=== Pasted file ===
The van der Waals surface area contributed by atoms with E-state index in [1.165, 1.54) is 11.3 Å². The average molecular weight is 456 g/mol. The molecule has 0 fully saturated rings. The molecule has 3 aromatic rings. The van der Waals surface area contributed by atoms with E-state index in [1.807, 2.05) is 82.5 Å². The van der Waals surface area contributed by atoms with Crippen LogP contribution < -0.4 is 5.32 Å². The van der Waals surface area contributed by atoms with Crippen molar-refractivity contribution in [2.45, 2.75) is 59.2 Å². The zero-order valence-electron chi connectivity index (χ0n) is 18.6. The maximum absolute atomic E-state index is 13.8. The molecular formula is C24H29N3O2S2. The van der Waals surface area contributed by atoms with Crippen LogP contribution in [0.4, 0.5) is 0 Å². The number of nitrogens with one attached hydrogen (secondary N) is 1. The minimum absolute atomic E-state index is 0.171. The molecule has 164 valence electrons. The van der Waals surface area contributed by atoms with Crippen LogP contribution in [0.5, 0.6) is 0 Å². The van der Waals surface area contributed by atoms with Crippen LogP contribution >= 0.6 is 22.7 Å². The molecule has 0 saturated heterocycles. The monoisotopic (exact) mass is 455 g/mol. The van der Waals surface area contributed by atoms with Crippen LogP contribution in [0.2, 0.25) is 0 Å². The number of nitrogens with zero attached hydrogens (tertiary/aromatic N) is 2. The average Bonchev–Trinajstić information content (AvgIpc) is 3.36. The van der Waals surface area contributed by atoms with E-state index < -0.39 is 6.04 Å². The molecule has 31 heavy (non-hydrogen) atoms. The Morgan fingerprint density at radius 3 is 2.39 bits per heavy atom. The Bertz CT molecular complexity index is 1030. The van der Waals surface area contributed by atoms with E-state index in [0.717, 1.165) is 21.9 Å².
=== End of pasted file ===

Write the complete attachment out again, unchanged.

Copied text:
The van der Waals surface area contributed by atoms with E-state index in [1.165, 1.54) is 11.3 Å². The average molecular weight is 456 g/mol. The molecule has 0 fully saturated rings. The molecule has 3 aromatic rings. The van der Waals surface area contributed by atoms with E-state index in [1.807, 2.05) is 82.5 Å². The van der Waals surface area contributed by atoms with Crippen LogP contribution < -0.4 is 5.32 Å². The van der Waals surface area contributed by atoms with Crippen molar-refractivity contribution in [2.45, 2.75) is 59.2 Å². The zero-order valence-electron chi connectivity index (χ0n) is 18.6. The maximum absolute atomic E-state index is 13.8. The molecular formula is C24H29N3O2S2. The van der Waals surface area contributed by atoms with Crippen LogP contribution in [0.4, 0.5) is 0 Å². The number of nitrogens with one attached hydrogen (secondary N) is 1. The minimum absolute atomic E-state index is 0.171. The molecule has 164 valence electrons. The van der Waals surface area contributed by atoms with Crippen LogP contribution in [0.5, 0.6) is 0 Å². The van der Waals surface area contributed by atoms with Crippen LogP contribution >= 0.6 is 22.7 Å². The molecule has 0 saturated heterocycles. The monoisotopic (exact) mass is 455 g/mol. The van der Waals surface area contributed by atoms with Crippen LogP contribution in [0.2, 0.25) is 0 Å². The number of nitrogens with zero attached hydrogens (tertiary/aromatic N) is 2. The average Bonchev–Trinajstić information content (AvgIpc) is 3.36. The van der Waals surface area contributed by atoms with E-state index < -0.39 is 6.04 Å². The molecule has 31 heavy (non-hydrogen) atoms. The Morgan fingerprint density at radius 3 is 2.39 bits per heavy atom. The Bertz CT molecular complexity index is 1030. The van der Waals surface area contributed by atoms with E-state index in [0.717, 1.165) is 21.9 Å².